Assassins review: Enjoyable dark production that occasionally struggles to keep its aim

Musical seems too haunted by JFK’s assassination to be able to properly hold its nerve

Gate Theatre, Dublin 

In the United States of America, anyone can grow up to be president. Everyone else, though, can take a shot at him. Most of the time, that's figurative – or, to use the incumbent's turn of phrase, a total witchhunt. But every once in a while a bitter grievance or a state of mental disarray conspire with the Second Amendment, and a troubled individual takes aim at history. In Stephen Sondheim and John Weidman's 1990 musical Assassins, political murder is even imagined as a dark national past time.

"Shoot a Prez, Win a Prize," proclaims the morbid carnival of the Gate's new production of Assassins, a ghoulish side show to the American Dream. That Dream, you may remember, was recently pronounced dead by no less a figure than the current US President at his inauguration, giving a bleak timeliness to this revival, and a sardonic humour to chime with the moment.

Director Selina Cartmell has long had a flair for combining the beautiful and the corrosive, and here she picks over the carcass of Americana: the lost innocence of coca-cola bottles and roller-skates, fast food and gun fetishism, the mass desires of a proud nation of individuals. Just look at the special relationship each assassin has with their firearm as Nicholas Pound's Proprietor – presented as a cross between a scary clown and a moving target – invites them into this purgatorial shooting gallery of American history on Everybody's Got the Right. To quote another musical, they are not giving away their shot.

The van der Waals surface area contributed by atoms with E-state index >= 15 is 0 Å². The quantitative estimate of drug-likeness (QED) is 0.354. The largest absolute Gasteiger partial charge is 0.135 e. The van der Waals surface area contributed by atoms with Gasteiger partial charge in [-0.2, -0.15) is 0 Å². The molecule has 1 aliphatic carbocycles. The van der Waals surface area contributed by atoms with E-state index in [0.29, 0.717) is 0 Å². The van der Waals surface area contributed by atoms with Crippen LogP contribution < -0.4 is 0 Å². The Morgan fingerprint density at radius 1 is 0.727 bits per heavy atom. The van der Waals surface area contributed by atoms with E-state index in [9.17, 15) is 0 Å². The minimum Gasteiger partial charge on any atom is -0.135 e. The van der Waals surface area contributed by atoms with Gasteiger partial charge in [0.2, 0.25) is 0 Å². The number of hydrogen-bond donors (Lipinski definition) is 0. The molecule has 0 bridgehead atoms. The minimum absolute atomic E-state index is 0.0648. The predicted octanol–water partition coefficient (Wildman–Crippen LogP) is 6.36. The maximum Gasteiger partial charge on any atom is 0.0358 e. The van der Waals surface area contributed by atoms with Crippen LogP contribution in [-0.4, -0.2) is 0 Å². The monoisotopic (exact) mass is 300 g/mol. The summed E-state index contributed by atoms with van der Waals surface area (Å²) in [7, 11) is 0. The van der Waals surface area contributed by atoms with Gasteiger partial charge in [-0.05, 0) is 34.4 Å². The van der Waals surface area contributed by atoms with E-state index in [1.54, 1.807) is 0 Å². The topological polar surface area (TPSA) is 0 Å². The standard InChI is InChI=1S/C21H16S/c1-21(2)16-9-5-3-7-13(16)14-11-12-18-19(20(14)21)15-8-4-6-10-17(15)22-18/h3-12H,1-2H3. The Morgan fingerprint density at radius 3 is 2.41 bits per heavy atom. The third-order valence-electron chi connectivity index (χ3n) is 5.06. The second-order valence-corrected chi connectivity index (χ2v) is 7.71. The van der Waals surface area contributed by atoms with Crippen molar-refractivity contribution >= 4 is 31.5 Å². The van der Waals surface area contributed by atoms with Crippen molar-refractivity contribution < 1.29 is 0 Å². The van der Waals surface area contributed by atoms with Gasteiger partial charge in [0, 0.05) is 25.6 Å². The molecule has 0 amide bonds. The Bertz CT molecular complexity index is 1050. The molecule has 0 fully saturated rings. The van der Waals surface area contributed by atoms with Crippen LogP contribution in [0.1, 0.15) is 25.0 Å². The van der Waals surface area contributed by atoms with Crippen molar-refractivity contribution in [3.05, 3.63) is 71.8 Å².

The more scabrous side to Assassins is to see these frustrated, fully loaded misfits as a punchline in history, their big moment reduced to a "HIT" or "MISS" on Sarah Bacon's dilapidated fairground set under the infernal glow of Sinead McKenna's lights.

Matthew Seadon-Young's passionate John Wilkes Booth, who gave Abraham Lincoln his worst night in the theatre, is serenaded with cherry-pie cheer by Gerard Kelly's hayseed Balladeer in Ballad of Booth. There's a grimmer irony in Sam McGovern's earnest Czolgosz, worked half to death, making his way "to the head of the line" to shoot William McKinley. And the show's most twisted, affecting moment may be the moony love duet shared by Rory Corcoran's gauche John Hinkley and Kate Gilmore's Lynnette "Squeaky" Fromme, treated with knowing syrup by musical director Cathal Synnott as they sing to respective photographs of Jodie Foster and Charles Manson.

Three knockout performances find the sensitivity in dark comedy. Aoibhéann McCann's stumblebum Sara Jane Moore hauls her kid along on an attempt to plug Gerald Ford; the brilliant Mark O'Regan's squinting, inanely smiling Charles Guiteau basks in both celebrity and insanity; and Dan Gordon turns Samuel Byck – the disgruntled, shabby Santa out to get Nixon – into a hilarious portrait of working-stiff resentments and fascinating delusions, squeezed into a bumper car.

And yet the musical itself can’t hold its nerve, too haunted by John F Kennedy’s assassination to see black comedy in it. Even the set seems to sober up as Lee Harvey Oswald comes into view, played by the fine-voiced Kelly, whose impressive brawn makes him a more natural choice to play the Dallas Book Depository.

Now the ensemble sing solemnly of remembering where they were that fateful day, in a way that Lincoln’s peers never do, and you may be struck less by the gravity of the occasion than the self-regard of Baby Boomers. Reagan getting shot in the gut is good for a laugh, it seems, but JFK’s death really shook the world.

That abrupt swing into sentimentality explains the occasional strains in this production, muzzled by insufficient amplification where it needs to blast, with scene transitions yet to fully bed down. Would it prefer a darker irreverence than an otherwise affecting hymn for the disenchanted, Another National Anthem? These killers and would be slayers were deluded, the musical must clarify, but happier delusions keep the nation going: the usherette who becomes a rockstar, the mailman who wins the lottery. The American Dream has to survive the hit.

  • Until June 9th
Peter Crawley

Peter Crawley

Peter Crawley, a contributor to The Irish Times, writes about theatre, television and other aspects of culture